That said, the padding is dependent on its corrugations standing off from the ground surface, so when placed on very solid ground (e.g. the hard packed dirt at The Grand Canyon's Bright Angel Campground, at Phantom Ranch) that has embedded pointy things (ditto), you feel them right through the Z-Rest, but not through a solid, roll-up pad like Insolite or an inflatable.  The same for tiny objects like acorn caps and otherwise insignificant roots.

The thermal insulation is not as robust as most roll-up pads.  You have the thin foam corrugations, as well as the trapped air.

I think the Z-Rest is fine for 3 season use in camping locations that have some duff.  It's also useful for impromptu stargazing or a summer nap in the shade of a tree. While backpacking, I often use it for an instant seat cushion, by only partially unfolding it.

It's very fast to unpack and spread, and fast to fold again.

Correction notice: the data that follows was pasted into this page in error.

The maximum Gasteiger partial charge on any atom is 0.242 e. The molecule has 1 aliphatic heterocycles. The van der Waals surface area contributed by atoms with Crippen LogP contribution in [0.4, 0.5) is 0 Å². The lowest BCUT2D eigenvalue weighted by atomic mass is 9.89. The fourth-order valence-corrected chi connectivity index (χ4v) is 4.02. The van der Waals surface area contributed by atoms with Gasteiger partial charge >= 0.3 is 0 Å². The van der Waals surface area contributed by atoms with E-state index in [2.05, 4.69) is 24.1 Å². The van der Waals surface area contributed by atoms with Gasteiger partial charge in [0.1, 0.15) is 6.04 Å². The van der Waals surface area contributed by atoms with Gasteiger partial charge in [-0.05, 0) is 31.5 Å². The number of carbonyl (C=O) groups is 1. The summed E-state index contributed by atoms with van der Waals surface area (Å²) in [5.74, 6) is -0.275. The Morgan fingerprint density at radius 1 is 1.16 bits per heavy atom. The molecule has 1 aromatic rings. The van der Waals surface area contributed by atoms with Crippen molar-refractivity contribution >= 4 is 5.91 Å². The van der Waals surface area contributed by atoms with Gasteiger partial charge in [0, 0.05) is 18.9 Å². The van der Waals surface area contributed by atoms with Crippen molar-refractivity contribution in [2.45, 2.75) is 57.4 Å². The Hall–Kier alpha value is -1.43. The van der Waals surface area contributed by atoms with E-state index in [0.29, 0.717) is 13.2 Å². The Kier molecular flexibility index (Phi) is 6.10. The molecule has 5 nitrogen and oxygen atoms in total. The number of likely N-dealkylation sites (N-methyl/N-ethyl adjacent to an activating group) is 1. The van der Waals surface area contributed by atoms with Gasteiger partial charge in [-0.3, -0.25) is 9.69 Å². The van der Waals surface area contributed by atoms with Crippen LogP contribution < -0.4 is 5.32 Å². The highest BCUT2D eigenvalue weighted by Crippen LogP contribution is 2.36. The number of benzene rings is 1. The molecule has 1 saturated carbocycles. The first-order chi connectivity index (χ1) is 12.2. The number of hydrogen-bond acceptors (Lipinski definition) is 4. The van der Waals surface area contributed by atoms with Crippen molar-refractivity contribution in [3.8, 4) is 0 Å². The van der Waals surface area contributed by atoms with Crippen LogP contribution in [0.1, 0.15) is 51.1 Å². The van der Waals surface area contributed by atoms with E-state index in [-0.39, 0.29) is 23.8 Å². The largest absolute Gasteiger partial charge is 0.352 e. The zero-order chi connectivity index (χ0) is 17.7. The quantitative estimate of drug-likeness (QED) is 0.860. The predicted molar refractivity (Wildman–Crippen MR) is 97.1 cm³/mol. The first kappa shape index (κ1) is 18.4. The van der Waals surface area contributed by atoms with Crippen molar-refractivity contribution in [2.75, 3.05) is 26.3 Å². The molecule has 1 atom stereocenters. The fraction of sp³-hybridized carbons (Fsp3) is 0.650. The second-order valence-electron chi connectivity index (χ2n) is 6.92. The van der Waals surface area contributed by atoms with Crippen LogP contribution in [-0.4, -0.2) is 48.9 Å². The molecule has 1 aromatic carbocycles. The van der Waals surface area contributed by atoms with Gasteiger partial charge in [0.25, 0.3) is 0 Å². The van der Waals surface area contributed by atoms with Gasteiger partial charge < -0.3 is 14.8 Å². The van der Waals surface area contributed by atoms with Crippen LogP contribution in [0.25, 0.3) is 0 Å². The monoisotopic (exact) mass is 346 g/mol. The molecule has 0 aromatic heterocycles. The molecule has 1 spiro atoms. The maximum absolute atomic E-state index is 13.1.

Not the slightest sign of stress or fatigue at the fold joints.


12:55 a.m. on March 1, 2018 (EST)
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I've had my folding Z-rest for about 30 years. I take it biking and tramping - even when I'm doing a tramp using huts I take it because I hate sleeping directly on plastic mattress covers! Of course it shows signs of wear here and there but not where it matters. It takes seconds to flick out ready for use and not much longer to fold up. It's light and waterproof and I sit on wet ground with complete confidence - and of course without worrying whether it'll puncture. I expect it to last another 30 years ... by which time I'll be 101 ;-)

12:36 a.m. on March 5, 2018 (EST)
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I decided to get this foam pad at Amazon for $13. It has small dips and bumps on one side and flat on the other.
Its bigger of course rolled up, but 1/4th the weight of my Therm-a-Rest air pad. In a month I am pedaling from Flagstaff to both the south and north rims and a few other places in between, so plan to test it over a months riding. Plan to still haul the air pad but not use it as much. I may even decide to sell it later. 

I start work at the north rim of the Grand Canyon in mid May.

April 8, 2020